Monday, April 13, 2009

On Wins, Losses and The Game

There was probably a time that the pitchers "W" stat made a lot more sense.

It was back when things were a lot less standardized and antiseptic than they are today. Let's not forget that the first box scores were used in the 1800s, when field conditions, shapes and weather were infinitely bigger factors than they are today. In that environment, stats like ERA or hits don't necessarily mean anything. Getting a Win was, ironically enough, an additional objective measure of how a pitcher performed given the chaos.

And on nights like tonight, I wonder if it still isn't.

This wasn't supposed to be a game with 29 hits. Kevin Slowey's stellar spring was supposed to be a precursor of his ascension to top-of-the-rotation status. Jesse Litsch is a 24-year-old with a 3.75 ERA over two years in the majors. This was supposed to be a pitcher's duel.

As the Twins coaching staff is so fond of saying "That's baseball." Which is a more polite way of saying "Nobody knows anything." And that's usually as far as we get.

I'm not buying it. Something was going on tonight at the dome, similar to what happened on those fields of yore. It wasn't wind, but something was causing batters to drive those outside pitches, and mash the inside pitches. I don't know if it was the lights, or the full moon, or the migratory habits of the eyelid-breathing lava lizards, but something was amiss.

And that's as much analysis as I wish to provide of it. Whatever it was, Toronto was able to utilize it better than the Twins, to the tune of nine extra hits and two extra runs.

And a "W".

Baseball lost two icons yesterday, and both had a special place in my heart.

I suspect there are a lot of middle-aged guys that remember Mark Fidrych a little more fondly than the rest of the world. It seems he's mostly remembered as an oddity, or a comet that blazed very bright but very fast, posting that remarkable 1976 season and not much more.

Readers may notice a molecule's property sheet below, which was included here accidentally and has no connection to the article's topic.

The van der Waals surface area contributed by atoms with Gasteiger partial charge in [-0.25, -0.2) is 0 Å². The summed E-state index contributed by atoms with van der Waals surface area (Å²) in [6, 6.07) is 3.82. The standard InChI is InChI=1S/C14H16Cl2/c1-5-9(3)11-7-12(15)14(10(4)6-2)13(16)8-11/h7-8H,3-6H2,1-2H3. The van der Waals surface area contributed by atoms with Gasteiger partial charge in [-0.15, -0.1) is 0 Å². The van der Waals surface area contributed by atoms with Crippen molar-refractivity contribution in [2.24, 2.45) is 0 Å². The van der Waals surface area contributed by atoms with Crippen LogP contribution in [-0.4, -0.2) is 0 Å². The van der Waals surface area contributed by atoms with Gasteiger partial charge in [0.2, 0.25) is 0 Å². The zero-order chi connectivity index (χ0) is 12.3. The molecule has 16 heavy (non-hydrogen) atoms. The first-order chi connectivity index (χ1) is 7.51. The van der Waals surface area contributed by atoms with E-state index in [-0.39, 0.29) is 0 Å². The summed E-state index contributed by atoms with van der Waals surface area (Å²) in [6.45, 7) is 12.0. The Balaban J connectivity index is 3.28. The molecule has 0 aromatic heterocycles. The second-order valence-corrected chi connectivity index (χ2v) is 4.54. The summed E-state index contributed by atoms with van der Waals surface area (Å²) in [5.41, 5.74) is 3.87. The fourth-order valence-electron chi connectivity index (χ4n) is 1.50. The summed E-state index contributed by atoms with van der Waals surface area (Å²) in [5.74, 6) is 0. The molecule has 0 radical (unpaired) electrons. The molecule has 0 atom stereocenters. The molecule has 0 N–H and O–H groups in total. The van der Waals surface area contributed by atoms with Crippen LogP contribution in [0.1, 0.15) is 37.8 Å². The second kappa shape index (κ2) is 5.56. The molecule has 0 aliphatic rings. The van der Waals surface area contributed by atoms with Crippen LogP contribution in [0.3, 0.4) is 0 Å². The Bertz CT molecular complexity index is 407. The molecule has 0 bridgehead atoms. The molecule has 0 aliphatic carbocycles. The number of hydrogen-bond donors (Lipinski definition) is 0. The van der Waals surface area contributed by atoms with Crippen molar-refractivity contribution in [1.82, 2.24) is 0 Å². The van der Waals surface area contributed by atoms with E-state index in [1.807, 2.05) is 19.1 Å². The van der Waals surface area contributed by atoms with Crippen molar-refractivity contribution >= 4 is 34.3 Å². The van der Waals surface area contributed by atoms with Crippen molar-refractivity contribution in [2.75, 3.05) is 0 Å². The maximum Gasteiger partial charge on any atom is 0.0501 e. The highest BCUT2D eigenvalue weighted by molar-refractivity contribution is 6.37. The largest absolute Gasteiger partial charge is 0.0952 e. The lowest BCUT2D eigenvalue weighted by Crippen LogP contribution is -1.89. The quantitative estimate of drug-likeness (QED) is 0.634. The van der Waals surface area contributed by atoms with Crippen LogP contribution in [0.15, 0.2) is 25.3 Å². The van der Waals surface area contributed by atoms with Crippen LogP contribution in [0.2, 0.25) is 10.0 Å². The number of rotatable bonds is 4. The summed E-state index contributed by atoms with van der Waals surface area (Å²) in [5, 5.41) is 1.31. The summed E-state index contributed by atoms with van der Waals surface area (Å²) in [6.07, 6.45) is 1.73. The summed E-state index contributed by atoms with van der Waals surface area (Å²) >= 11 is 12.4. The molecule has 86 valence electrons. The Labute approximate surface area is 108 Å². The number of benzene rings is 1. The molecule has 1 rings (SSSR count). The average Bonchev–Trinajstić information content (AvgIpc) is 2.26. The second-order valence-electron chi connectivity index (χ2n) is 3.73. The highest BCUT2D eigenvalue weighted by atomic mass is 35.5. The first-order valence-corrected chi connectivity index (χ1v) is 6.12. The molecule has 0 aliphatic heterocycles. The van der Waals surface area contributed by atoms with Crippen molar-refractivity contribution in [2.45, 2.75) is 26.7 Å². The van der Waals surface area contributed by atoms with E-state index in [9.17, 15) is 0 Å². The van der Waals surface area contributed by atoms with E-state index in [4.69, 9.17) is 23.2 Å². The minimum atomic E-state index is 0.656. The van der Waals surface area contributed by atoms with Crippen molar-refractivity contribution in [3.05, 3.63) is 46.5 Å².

But to a nine-year-old who loved baseball, he was just about perfect. An athlete that the 70s could embrace. A guy who believed all the superstitions that you knew were true. A grownup who seemed to love the game as much as a kid. He even was nicknamed after a Sesame Street character.

Mostly he just seemed like a natural weave in the 70s childhood fabric, along with Dynomite magazine, Battle of the Network Stars, and Pop Rocks. It's sad to hear that such a remarkable guy has left us, but it's not weird. What's weird is that he was ever allowed to join us.

And then we get to Harry Kalas, the voice of the Phillies. I only lived in Philly for three years while I was courting my wife, but I regarded Kalas and partner Richie Ashburn as the single-best announcing team I had ever heard, and I felt privileged to listen to them on a regular basis.

Ashburn passed away on September 9th, 1997, and I don't need to look that day up. It was the same day our first child was born, and practically the same hour. That night we lost complete stranger who we felt we knew. And we gained a family member that was a complete mystery. I won't lie. Goofy it may be, but we felt a connection there.

That's what happens with people who consistently share their joy with us. We get connected. That's a good thing, by the way. We could all use more connected. And that's why there will be a significant outpouring of emotion tomorrow morning on 610 WIP in Philly. I plan to listen, and mourn a little myself.

It'll be the second time I've said goodbye to a baseball voice in the last two years. The first time I wrote a one-minute eulogy to Herb Carneal for WCCO radio. I'm going to reprint it below, because I suspect there are those who share these same feelings today.

The Game
“You wanna listen to The Game?”, she asked.

It was another long, boring summer afternoon. With no kids of comparable age in the neighborhood, I was driving my mom insane with requests to play Candyland for the 42nd consecutive day.